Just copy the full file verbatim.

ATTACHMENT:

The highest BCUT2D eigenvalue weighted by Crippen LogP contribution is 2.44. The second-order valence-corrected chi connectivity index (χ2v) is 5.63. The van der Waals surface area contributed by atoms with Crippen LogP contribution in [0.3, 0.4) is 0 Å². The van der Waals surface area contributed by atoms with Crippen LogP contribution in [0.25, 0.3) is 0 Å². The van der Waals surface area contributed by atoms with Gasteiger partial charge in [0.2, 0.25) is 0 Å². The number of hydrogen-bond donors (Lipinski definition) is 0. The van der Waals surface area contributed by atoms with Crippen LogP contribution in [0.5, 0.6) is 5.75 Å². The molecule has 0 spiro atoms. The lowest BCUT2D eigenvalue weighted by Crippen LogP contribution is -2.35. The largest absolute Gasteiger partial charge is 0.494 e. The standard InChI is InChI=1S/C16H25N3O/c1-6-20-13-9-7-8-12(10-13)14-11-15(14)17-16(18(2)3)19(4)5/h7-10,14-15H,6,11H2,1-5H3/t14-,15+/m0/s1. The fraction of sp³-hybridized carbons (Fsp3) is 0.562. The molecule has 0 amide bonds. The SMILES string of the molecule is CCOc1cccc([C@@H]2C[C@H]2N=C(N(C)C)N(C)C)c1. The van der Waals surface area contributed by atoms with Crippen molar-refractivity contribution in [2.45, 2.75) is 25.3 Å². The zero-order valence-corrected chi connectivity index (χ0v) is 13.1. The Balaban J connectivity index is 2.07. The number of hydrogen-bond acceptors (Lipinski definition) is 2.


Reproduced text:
The highest BCUT2D eigenvalue weighted by Crippen LogP contribution is 2.44. The second-order valence-corrected chi connectivity index (χ2v) is 5.63. The van der Waals surface area contributed by atoms with Crippen LogP contribution in [0.3, 0.4) is 0 Å². The van der Waals surface area contributed by atoms with Crippen LogP contribution in [0.25, 0.3) is 0 Å². The van der Waals surface area contributed by atoms with Gasteiger partial charge in [0.2, 0.25) is 0 Å². The number of hydrogen-bond donors (Lipinski definition) is 0. The van der Waals surface area contributed by atoms with Crippen LogP contribution in [0.5, 0.6) is 5.75 Å². The molecule has 0 spiro atoms. The lowest BCUT2D eigenvalue weighted by Crippen LogP contribution is -2.35. The largest absolute Gasteiger partial charge is 0.494 e. The standard InChI is InChI=1S/C16H25N3O/c1-6-20-13-9-7-8-12(10-13)14-11-15(14)17-16(18(2)3)19(4)5/h7-10,14-15H,6,11H2,1-5H3/t14-,15+/m0/s1. The fraction of sp³-hybridized carbons (Fsp3) is 0.562. The molecule has 0 amide bonds. The SMILES string of the molecule is CCOc1cccc([C@@H]2C[C@H]2N=C(N(C)C)N(C)C)c1. The van der Waals surface area contributed by atoms with Crippen molar-refractivity contribution in [2.45, 2.75) is 25.3 Å². The zero-order valence-corrected chi connectivity index (χ0v) is 13.1. The Balaban J connectivity index is 2.07. The number of hydrogen-bond acceptors (Lipinski definition) is 2.